If you’ve never been to a counselor you might imagine therapy to be a little like the movies. Enter a middle-aged doctor with distinguishing salt-and-pepper hair who sits in a chair with a notebook opposite the patient lying prostrate on a leather couch.
“Tell me why you hate your mother.”
Let me assure you, it’s far less dramatic. I’ve been to marriage counseling, personal counseling and counseling with my kids. I’ve yet to see a leather couch.
After writing Top 10 Signs You Should Seek Counseling, some of you asked how you would go about finding a counselor. This is a great question! If you’ve tried therapy before and had a bad experience don’t give up! If you’ve never tried counseling and the prospect seems overwhelming let me break it down for you.
5 Tips on Finding the Best Counselor for You
Tip #1: ID the titles and acronyms
Licensed Clinical Social Worker (LCSW or LSW): Training for social workers can vary but most of the time social workers have master’s degrees in social work or in another related field of study.
Licensed Mental Health Counselor (LMHC) or Licensed Professional Counselor (LPC): These individuals have achieved a master’s degree in counseling or psychology or a master’s in a related field. They are trained to work with individuals, families, and groups in treating mental, behavioral, and emotional problems and disorders.
Licensed Marriage and Family Therapist (LMFT): In most cases these are professionals who hold at least a master’s degree in psychology or counseling and whose education has focused on relational issues and family structure.
Psychologist (Ph.D. or Psy.D.): They are people who have a doctorate and are licensed and certified. Psychologists are therapists as well as mental health professionals that have specialized training to test for and officially diagnose mental illnesses.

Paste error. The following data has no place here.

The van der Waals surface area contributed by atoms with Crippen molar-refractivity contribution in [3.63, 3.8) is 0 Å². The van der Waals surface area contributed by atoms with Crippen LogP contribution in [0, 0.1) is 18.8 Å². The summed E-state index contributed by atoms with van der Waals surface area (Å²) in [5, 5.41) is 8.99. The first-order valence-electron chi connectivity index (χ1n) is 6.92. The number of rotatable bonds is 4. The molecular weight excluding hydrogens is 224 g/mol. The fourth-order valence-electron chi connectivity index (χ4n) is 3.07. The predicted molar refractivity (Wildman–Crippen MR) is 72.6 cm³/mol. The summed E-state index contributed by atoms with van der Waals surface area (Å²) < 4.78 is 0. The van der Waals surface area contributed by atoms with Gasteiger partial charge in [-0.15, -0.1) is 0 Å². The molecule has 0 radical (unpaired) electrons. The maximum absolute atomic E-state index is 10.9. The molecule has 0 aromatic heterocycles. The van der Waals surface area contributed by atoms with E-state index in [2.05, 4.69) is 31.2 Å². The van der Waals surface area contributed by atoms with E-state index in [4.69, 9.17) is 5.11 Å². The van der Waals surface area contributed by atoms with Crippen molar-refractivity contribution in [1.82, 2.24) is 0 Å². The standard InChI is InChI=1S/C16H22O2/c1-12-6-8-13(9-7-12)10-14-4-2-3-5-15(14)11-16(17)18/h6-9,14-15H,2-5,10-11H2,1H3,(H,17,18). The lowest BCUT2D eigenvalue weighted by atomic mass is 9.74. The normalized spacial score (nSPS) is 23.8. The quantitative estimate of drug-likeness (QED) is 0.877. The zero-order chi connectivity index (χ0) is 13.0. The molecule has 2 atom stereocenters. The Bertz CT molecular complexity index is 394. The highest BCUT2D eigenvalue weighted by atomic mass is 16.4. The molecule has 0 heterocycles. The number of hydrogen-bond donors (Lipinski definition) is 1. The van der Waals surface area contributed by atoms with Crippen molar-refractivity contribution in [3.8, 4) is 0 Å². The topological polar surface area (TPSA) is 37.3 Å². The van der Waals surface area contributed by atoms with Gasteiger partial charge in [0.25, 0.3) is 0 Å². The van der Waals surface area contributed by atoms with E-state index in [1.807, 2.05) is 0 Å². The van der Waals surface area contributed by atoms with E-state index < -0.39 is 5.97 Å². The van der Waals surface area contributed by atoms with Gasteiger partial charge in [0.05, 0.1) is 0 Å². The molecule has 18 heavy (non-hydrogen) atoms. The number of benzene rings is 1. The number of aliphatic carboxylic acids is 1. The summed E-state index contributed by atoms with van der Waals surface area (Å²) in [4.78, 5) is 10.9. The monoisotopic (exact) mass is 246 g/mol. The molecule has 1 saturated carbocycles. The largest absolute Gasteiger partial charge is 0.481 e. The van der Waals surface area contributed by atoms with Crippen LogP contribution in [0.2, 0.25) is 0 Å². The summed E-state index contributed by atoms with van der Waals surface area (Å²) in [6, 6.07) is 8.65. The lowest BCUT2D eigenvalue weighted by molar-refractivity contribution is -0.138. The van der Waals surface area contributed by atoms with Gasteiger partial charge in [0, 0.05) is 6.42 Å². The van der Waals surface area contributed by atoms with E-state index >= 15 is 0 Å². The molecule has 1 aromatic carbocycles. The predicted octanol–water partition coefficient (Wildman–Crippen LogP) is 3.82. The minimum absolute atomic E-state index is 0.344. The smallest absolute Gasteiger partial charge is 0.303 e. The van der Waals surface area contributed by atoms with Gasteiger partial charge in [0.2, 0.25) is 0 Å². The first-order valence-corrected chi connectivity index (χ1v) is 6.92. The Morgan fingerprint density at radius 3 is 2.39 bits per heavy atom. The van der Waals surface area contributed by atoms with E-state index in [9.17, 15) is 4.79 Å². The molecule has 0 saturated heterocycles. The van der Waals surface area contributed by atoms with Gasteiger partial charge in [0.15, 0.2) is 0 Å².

Psychiatric Nurse Practitioner (NP or PMHNP): A person with advanced training as a registered nurse trained to provide a wide range of mental health services to patients and families in a variety of settings. They are also able to prescribe medication.
Psychiatrist (M.D.): A medical doctor who specializes in the diagnosis and treatment of mental health. They address issues of chemical imbalances in the brain associated with mental illnesses with medication and refer patients to a psychologist for therapy.
Tip #2: Check on your health insurance coverage and preferred providers.
Tip #3: Ask friends, family, and your church for references.
Tip #4: Cross reference your preferred providers and gathered recommendations. Do some online research on these doctors.
Tip #5: Start phone interviews. You are hiring them!
- Ask about their training and specialties (make sure they are currently licensed with the state and have graduate or even postgraduate training).
- Ask the counselor how they work with clients who are people of faith. And follow-up by asking about their worldview. Most people have one of two basic views of life: the universe and life is the result of random events; or there is some power/intelligence beyond our universe that gives order and meaning to life. If you are seeking a Christian counselor and one isn’t available these questions are crucial to understanding how your counselor will approach treatment.
- Tell them a little about why you are seeking counseling and ask if they have had success treating those issues.
- Do you feel comfortable talking with them?
- Are they warm and approachable?
- Discuss insurance coverage, payment requirements and possible payment plans or sliding scale options.
- Once you are comfortable, make an appointment. Most providers are also willing to do an in-person interview.
We live in a broken world that is far from perfection, so why do expect our lives to be faultless? We have the opportunity to seek spiritual healing and wholeness through a relationship with Jesus. (Romans 10: 9-10) In addition, seeking counseling is a choice of immense courage where you admit that you don’t have all the answers. The great news is that God has equipped and gifted His children to serve one another in this beautiful endeavor towards healing.
Have courage and step out in faith!
What’s stopping you from seeking counseling? What tips above did you find the most helpful?
A special thank you to Dr. Bart Fowler of Charis Counseling Associates for consulting with me on this article for accuracy and insight.
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